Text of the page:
Consumer Loyalty Requires Much More Than a Rewards Program

written by Lindsay Malone, Digital Marketing Manager at Prophet

Many companies pursue customer loyalty, most fail to receive it. More than 55 percent of marketers planned to increase consumer loyalty budgets this year and many are investing heavily in the development or revival of loyalty programs. As companies seek new and interesting ways to drive consumer loyalty, they should look beyond rewarding transaction frequency and instead use the allocated resources to identify and bolster the factors that influence consumer preference for their products and services.

Transaction-based loyalty programs are common among top brands, but as my colleague Dan Morrison says, “Don’t overly correlate purchase and repeat purchases with customer loyalty.” He supports this statement with an example:

Starbucks vs. Blackstone

Dan visits Starbucks a few times a week. He uses the app to order and he cashes in on his free drink when he earns enough stars. But, although Starbuck’s model would find him to be loyal, he says his loyalty is elsewhere. While he goes to Starbucks routinely out of convenience, if he had the choice he’d drive right past Starbucks and straight to Blackstone every time. Blackstone earned his loyalty with great service (interactions directly with the owner), local presence and overall experience.

Consumer Loyalty:  the measure of commitment based on obligation, consumer preference or degree of satisfaction.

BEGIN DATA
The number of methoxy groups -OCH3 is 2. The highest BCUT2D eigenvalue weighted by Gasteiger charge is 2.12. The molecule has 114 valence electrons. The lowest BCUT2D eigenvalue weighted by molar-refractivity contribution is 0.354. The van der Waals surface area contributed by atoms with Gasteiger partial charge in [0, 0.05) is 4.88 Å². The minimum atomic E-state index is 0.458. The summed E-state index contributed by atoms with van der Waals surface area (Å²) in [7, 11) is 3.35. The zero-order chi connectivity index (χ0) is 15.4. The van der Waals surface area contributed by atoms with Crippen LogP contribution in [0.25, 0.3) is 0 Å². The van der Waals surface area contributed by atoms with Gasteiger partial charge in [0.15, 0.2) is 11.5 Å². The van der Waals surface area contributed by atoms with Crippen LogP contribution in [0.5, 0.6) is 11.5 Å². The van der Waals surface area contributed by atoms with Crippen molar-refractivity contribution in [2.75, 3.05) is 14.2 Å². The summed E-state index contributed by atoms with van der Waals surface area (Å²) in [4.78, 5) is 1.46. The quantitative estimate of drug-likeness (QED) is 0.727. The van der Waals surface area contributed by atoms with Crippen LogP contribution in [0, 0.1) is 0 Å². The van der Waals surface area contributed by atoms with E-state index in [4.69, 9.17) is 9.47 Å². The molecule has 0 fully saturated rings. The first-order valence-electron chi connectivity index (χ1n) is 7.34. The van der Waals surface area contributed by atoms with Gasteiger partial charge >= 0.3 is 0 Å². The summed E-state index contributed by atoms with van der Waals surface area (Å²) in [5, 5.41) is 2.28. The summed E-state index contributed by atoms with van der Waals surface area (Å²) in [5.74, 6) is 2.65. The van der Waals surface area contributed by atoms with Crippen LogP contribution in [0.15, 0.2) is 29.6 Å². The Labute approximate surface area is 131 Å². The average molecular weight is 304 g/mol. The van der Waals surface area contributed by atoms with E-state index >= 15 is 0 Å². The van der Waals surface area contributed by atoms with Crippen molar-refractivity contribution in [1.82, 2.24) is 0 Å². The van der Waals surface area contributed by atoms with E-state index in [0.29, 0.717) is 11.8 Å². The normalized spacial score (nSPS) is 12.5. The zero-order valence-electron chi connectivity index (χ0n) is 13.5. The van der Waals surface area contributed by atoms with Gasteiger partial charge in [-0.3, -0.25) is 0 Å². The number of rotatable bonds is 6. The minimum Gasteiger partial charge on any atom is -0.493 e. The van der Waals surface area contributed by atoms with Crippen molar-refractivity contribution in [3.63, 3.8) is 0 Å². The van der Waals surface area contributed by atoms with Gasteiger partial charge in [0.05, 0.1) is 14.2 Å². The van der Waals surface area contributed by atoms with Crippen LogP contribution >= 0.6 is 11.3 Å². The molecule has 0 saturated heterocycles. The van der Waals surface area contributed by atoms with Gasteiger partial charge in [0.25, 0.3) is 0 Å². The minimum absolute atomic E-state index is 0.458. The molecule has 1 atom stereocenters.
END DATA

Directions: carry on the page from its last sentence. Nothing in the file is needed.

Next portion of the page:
Dan challenged brands, saying they should ask “how do we innovate our loyalty program” and “how do we deepen our loyalty experience” so they can earn consumer preference.

The Brands with Unwavering Customer Loyalty

In a quick-poll, I asked my peers to share which brands they’re loyal to and why they will pay more, travel further and/or ignore similar products and services. There are many things we can learn about loyalty by looking at the list of brands that their responses generated. Many of the brands were mentioned repeatedly and the rationale centered around a few essential traits:

Quality Products

A 2015 consumer survey by found that the two leading factors that determine brand loyalty are price and value (73%) followed by quality of product and service (66%). Some of the brands that were named for providing a quality product with the right price and value are: Apple, Spotify, Costco, Levi’s, Dr. Martens, Glossier, Carhartt, Kate Spade, MeUndies, Craftsman, Tieks, Dawn Dish Soap, Tide, JifWhole Foods, Qdoba and Outdoor Voices.

While the majority of these brands are not the least expensive option, they are preferred because they have the highest perceived value in their category. Interestingly, there’s little category overlap among these brands. Before seeking other means of generating consumer loyalty, brands need to focus on the product quality and value they offer because without excelling in these areas, all other factors are pretty irrelevant to consumers.

Superior Experiences

In the past year, 52 percent of consumers surveyed said they have switched providers due to poor service and once a customer has switched, 68 percent won’t go back. In the U.S., the estimated cost of customers switching due to poor service is $1.6 trillion! The overall customer experience is more important than ever; it must be seamless, persuasive and delighting.

The brands who have loyal customer bases as a result of the customer experience they offer include Dyson, Wegmans, Rigby & Peller, Chick-fil-A, Spotify and First Merit Bank. Those who listed these brands were most motivated to tell the story of their positive experience. Customers are loyal to these brands because they: